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12 State Attorneys General, sent a letter today to the Environmental Protection Agency requesting that they withdraw their rollback of federal Clean Car Rules.

A typical scene during rush hour.  A traffic jam with rows of cars waiting to get off the next...
A typical scene during rush hour. A traffic jam with rows of cars waiting to get off the next exit. (WAGM)
Published: Jul. 24, 2019 at 3:14 PM EDT
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Attorney General Aaron M. Frey, along with 11 other state Attorneys General, sent a letter today to the Environmental Protection Agency (EPA) requesting that they withdraw their rollback of federal Clean Car Rules.

“Maine has been proactive in establishing stringent vehicle emission standards in order to protect the quality of the air we breathe,” said Frey. “The Federal government is acting to weaken emission standards and failed to involve states in their decision-making.”

In their proposal to roll back federal Clean Car Rules (GHG standards and fuel economy standards), the EPA and the National Highway Traffic Safety Administration (NHTSA) also propose to preempt states from maintaining their own more stringent standards. The agencies falsely asserted they had complied with state consultation requirements of a longstanding Executive Order requiring federal agencies proposing a rule that will preempt state law to consult with states early in the process of developing the proposal.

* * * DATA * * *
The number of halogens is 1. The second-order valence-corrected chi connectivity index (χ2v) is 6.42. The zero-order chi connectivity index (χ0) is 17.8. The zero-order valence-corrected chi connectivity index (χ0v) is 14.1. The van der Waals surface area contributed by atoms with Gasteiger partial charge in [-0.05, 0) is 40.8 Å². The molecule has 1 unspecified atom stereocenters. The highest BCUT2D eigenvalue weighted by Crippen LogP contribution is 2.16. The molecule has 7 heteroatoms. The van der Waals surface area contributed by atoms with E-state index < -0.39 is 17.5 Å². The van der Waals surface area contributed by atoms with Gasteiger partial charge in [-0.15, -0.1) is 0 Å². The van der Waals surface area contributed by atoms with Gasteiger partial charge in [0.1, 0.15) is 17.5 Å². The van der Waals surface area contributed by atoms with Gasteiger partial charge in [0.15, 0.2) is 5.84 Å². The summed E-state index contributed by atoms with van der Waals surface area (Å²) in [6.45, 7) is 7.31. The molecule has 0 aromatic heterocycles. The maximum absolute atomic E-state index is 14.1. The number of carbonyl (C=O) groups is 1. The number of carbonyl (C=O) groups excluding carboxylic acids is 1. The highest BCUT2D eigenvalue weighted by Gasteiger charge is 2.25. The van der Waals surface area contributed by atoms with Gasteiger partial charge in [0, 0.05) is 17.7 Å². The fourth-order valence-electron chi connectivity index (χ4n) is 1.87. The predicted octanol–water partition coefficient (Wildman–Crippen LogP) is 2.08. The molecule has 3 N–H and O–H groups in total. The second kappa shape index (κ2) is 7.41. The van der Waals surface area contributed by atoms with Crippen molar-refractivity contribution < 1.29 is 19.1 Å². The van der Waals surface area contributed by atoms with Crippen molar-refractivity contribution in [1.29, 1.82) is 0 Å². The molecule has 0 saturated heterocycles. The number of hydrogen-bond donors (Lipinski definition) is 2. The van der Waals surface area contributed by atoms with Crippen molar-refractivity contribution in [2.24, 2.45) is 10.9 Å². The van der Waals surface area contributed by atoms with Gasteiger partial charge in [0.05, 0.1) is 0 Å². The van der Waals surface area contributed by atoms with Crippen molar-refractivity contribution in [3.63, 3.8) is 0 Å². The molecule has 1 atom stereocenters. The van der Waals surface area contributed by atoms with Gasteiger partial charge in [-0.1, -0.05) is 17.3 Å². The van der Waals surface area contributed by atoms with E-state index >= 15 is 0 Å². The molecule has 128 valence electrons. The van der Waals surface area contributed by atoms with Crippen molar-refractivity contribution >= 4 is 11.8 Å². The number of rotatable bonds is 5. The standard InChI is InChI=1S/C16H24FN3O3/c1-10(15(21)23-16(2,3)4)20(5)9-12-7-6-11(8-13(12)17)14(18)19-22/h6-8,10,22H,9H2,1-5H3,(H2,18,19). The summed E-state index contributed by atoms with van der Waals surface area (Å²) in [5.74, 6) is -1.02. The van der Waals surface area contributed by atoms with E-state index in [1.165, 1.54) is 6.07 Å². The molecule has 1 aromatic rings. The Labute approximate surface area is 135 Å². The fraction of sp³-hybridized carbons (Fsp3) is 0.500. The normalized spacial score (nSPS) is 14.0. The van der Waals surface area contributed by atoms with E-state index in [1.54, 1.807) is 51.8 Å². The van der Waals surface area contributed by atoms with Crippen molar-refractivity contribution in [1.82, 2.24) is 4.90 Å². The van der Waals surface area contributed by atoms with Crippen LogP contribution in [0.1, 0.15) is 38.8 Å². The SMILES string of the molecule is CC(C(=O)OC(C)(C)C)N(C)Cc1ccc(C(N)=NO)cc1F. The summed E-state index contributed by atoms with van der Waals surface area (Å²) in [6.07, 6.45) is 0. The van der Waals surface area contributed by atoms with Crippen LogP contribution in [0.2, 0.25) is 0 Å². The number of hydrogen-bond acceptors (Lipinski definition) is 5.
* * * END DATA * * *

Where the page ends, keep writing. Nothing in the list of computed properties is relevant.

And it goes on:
The EPA/NHTSA Clean Car rollback’s proposed state preemption would have a substantial impact on the preempted states both by:

1) revoking California’s waiver under the federal Clean Air Act to adopt and enforce more stringent vehicle emission standards than those adopted nationally, which would thereby also preempt the 12 states that follow CA’s lead; and 2) asserting that the states’ separate clean car standards are preempted by the statute under which NHTSA sets fuel economy standards.

The EPA went further, proposing that states are preempted from adopting California’s standards even if California’s standards were to remain un-preempted.

At the time EPA/NHTSA proposed the rollback and asserted the compliance with the Executive Order, the states in the coalition had no knowledge of ever being consulted on the proposed preemption by EPA/NHTSA, so the states requested documents under the federal Freedom of Information Act for any records supporting such consultation. In its much-delayed FOIA response whereby the states sued to compel the agency to respond, the agencies provided no records of any consultation with any state of the rollback proposal’s preemption.

The comments filed today request that EPA/NHSTA withdraw the rollback rule and comply with the Executive Order’s consultation requirement before issuing another rule and that EPA/NHSTA correct the public record to reflect that they, in fact, did not comply with the Executive Order.

The states that submitted the comments include Colorado, Connecticut, Delaware, Maine, Maryland, Massachusetts, New Jersey, New York, Oregon, Pennsylvania, Vermont, and Washington.